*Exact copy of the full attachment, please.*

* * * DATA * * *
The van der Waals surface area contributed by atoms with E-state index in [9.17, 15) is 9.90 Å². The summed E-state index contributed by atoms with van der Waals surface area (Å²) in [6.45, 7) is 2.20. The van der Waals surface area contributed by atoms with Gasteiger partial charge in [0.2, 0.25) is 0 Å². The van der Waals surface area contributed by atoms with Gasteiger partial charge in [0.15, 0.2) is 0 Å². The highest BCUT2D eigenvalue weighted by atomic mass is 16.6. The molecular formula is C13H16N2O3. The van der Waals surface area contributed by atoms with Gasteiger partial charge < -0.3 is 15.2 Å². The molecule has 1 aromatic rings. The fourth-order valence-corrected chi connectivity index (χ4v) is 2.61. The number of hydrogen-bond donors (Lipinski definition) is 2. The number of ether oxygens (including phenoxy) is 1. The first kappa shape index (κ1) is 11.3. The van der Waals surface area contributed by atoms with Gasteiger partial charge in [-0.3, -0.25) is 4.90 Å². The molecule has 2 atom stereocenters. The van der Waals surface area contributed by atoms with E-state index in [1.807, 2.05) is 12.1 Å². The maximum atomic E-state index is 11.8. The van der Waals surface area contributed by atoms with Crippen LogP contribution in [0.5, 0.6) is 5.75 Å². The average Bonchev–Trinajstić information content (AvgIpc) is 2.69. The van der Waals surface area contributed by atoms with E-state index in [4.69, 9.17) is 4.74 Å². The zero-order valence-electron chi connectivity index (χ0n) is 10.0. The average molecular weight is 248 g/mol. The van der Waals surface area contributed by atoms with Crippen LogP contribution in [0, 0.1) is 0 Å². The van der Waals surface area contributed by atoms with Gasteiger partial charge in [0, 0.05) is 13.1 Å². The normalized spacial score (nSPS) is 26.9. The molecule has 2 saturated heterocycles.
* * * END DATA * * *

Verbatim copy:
The van der Waals surface area contributed by atoms with E-state index in [9.17, 15) is 9.90 Å². The summed E-state index contributed by atoms with van der Waals surface area (Å²) in [6.45, 7) is 2.20. The van der Waals surface area contributed by atoms with Gasteiger partial charge in [0.2, 0.25) is 0 Å². The van der Waals surface area contributed by atoms with Gasteiger partial charge in [0.15, 0.2) is 0 Å². The highest BCUT2D eigenvalue weighted by atomic mass is 16.6. The molecular formula is C13H16N2O3. The van der Waals surface area contributed by atoms with Gasteiger partial charge < -0.3 is 15.2 Å². The molecule has 1 aromatic rings. The fourth-order valence-corrected chi connectivity index (χ4v) is 2.61. The number of hydrogen-bond donors (Lipinski definition) is 2. The number of ether oxygens (including phenoxy) is 1. The first kappa shape index (κ1) is 11.3. The van der Waals surface area contributed by atoms with Gasteiger partial charge in [-0.3, -0.25) is 4.90 Å². The molecule has 2 atom stereocenters. The van der Waals surface area contributed by atoms with E-state index in [1.807, 2.05) is 12.1 Å². The maximum atomic E-state index is 11.8. The van der Waals surface area contributed by atoms with Crippen LogP contribution in [0.5, 0.6) is 5.75 Å². The average Bonchev–Trinajstić information content (AvgIpc) is 2.69. The van der Waals surface area contributed by atoms with E-state index in [4.69, 9.17) is 4.74 Å². The zero-order valence-electron chi connectivity index (χ0n) is 10.0. The average molecular weight is 248 g/mol. The van der Waals surface area contributed by atoms with Crippen LogP contribution in [0, 0.1) is 0 Å². The van der Waals surface area contributed by atoms with Gasteiger partial charge in [0, 0.05) is 13.1 Å². The normalized spacial score (nSPS) is 26.9. The molecule has 2 saturated heterocycles.